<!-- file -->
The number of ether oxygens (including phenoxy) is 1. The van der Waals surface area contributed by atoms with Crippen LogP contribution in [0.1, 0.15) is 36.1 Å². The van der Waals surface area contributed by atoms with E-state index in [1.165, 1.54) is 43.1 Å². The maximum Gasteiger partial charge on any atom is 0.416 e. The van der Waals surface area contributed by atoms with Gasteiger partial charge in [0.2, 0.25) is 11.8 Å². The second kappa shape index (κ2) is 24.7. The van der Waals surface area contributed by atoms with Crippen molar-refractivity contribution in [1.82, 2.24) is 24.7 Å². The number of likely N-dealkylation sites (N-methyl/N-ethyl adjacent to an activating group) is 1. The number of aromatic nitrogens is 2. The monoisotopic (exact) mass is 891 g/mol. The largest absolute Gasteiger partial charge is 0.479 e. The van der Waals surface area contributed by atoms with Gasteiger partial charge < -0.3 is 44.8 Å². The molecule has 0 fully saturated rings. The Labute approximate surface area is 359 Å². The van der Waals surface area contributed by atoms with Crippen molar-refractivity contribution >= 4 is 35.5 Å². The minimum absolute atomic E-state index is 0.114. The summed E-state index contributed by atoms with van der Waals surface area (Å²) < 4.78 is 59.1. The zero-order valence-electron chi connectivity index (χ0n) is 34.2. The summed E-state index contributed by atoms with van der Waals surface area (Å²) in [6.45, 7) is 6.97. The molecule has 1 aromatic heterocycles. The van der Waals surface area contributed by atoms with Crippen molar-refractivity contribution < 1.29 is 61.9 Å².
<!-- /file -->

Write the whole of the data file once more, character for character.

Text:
The number of ether oxygens (including phenoxy) is 1. The van der Waals surface area contributed by atoms with Crippen LogP contribution in [0.1, 0.15) is 36.1 Å². The van der Waals surface area contributed by atoms with E-state index in [1.165, 1.54) is 43.1 Å². The maximum Gasteiger partial charge on any atom is 0.416 e. The van der Waals surface area contributed by atoms with Gasteiger partial charge in [0.2, 0.25) is 11.8 Å². The second kappa shape index (κ2) is 24.7. The van der Waals surface area contributed by atoms with Crippen molar-refractivity contribution in [1.82, 2.24) is 24.7 Å². The number of likely N-dealkylation sites (N-methyl/N-ethyl adjacent to an activating group) is 1. The number of aromatic nitrogens is 2. The monoisotopic (exact) mass is 891 g/mol. The largest absolute Gasteiger partial charge is 0.479 e. The van der Waals surface area contributed by atoms with Gasteiger partial charge < -0.3 is 44.8 Å². The molecule has 0 fully saturated rings. The Labute approximate surface area is 359 Å². The van der Waals surface area contributed by atoms with Crippen molar-refractivity contribution >= 4 is 35.5 Å². The minimum absolute atomic E-state index is 0.114. The summed E-state index contributed by atoms with van der Waals surface area (Å²) < 4.78 is 59.1. The zero-order valence-electron chi connectivity index (χ0n) is 34.2. The summed E-state index contributed by atoms with van der Waals surface area (Å²) in [6.45, 7) is 6.97. The molecule has 1 aromatic heterocycles. The van der Waals surface area contributed by atoms with Crippen molar-refractivity contribution < 1.29 is 61.9 Å².